There’s a tremendous amount of initial wireless LAN network activity going on in Japan right now, but it’s still too early to say how WLAN will affect 3G. One thing is certain however: licensed-spectrum carriers are looking closely at WLAN to determine whether the technology will disrupt their carefully knit 3G network, wireless Internet, and data revenue plans. We speak with an industry insider on a recent WLAN hotspot trial conducted by a major mobile telco. But large carriers and others thinking about launching hotspot networks shouldn’t worry about finding content. First, solve the billing, roaming, and security problems — then content providers will beat a path to your door… just as happened with, oh…, for example, i-mode.
As of August, NTT Communications, NTT DoCoMo, NTT East and West, Speednet, Yahoo BB, and several others had announced full trials or even rollout of for-profit systems. Several railway companies had also announced or started hotspot trials, and systems were running on Japan Rail and private lines running in the Tokyo area.
Masayoshi Son’s Yahoo BB, the upstart challenger attempting to go head-to-head with domestic 900lb-gorilla NTT in the provision of consumer-targeted home broadband, IP telephony, and digital content, has perhaps the most extensive WLAN aspirations — and it’s not even a licensed-spectrum carrier.
In May, Softbank tied up with McDonald’s Japan for in-store WLAN service, and later expanded its web of WLAN alliances to include Doutor Coffee and Daiei subsidiary Orange Food Court. At least one McDonald’s restaurant (the one in Shibuya beside Bic Camera) is already up and running with WLAN access under the “Yahoo BB Mobile” brand (you can see shots of the restaurant in today’s Wireless Watch Japan Video Newsmagazine).
The Doutor deal saw a three-month trial begin last Friday at six Doutor coffee shops; both partners say they intend on placing WLAN access points in some 1,600 Doutor outlets nationwide after the trial. The partnership with Orange Food Court also got off the ground last week at three locations.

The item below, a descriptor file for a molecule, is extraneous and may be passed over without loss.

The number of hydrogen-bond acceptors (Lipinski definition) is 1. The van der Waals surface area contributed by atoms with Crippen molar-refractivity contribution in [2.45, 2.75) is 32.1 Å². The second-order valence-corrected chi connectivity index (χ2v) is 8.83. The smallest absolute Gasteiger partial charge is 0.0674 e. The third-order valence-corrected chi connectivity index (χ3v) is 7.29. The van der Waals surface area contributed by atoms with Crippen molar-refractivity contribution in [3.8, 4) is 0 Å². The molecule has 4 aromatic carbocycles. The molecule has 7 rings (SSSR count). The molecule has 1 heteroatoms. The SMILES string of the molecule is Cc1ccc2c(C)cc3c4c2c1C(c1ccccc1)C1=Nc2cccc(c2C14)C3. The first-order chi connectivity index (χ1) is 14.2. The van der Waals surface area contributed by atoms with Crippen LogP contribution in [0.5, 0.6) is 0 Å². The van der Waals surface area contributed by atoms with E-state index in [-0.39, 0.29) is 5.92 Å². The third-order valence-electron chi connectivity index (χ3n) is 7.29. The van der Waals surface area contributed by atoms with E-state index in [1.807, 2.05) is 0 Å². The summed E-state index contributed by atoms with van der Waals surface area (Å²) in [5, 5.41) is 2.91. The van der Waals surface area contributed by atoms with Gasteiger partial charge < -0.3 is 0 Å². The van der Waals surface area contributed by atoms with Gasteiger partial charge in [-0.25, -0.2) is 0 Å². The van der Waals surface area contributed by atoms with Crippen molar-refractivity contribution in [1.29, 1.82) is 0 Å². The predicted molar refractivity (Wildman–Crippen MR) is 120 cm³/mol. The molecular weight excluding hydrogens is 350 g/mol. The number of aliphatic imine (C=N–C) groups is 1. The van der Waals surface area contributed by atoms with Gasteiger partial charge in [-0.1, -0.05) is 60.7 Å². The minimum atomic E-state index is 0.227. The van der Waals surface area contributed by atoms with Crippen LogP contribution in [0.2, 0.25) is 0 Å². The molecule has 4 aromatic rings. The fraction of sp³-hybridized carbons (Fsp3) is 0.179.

Softbank also has signed deals with Starbucks Japan, Denny’s Japan, and others, and is planning to establish more partnerships in the future. While we applaud all this activity — and we admire Yahoo BB for taking on some serious competition (the extremely deep-pocketed NTT) — we still don’t think anyone’s paid much attention to what i-mode the success of has taught.
Namely, you’ve got to build a robust, reliable, cheap network with a solid billing model, roaming, and security well-established — precisely what happened with i-mode itself. If you lack these, you will fail to attract any compelling content, and your network will end up as a pipeline (if it succeeds at all) providing connectivity on a commodity basis. Unfortunately, there is no such thing as data roaming in the cellular world in Japan, so there’s no instructive model on which to base non-licensed-spectrum data roaming. We wonder who will get it right first?
In addition to establishing independent WLAN networks, carriers here including KDDI are also considering dual-mode terminals that will work with existing 2G and 3G networks. Fujitsu, for one, will be there to help.
The handset maker has already announced the dual-mode Mobile Pocket Imager compatible with NTT DoCoMo’s (licensed-spectrum) DoPa packet network and the 802.11b WLAN standard.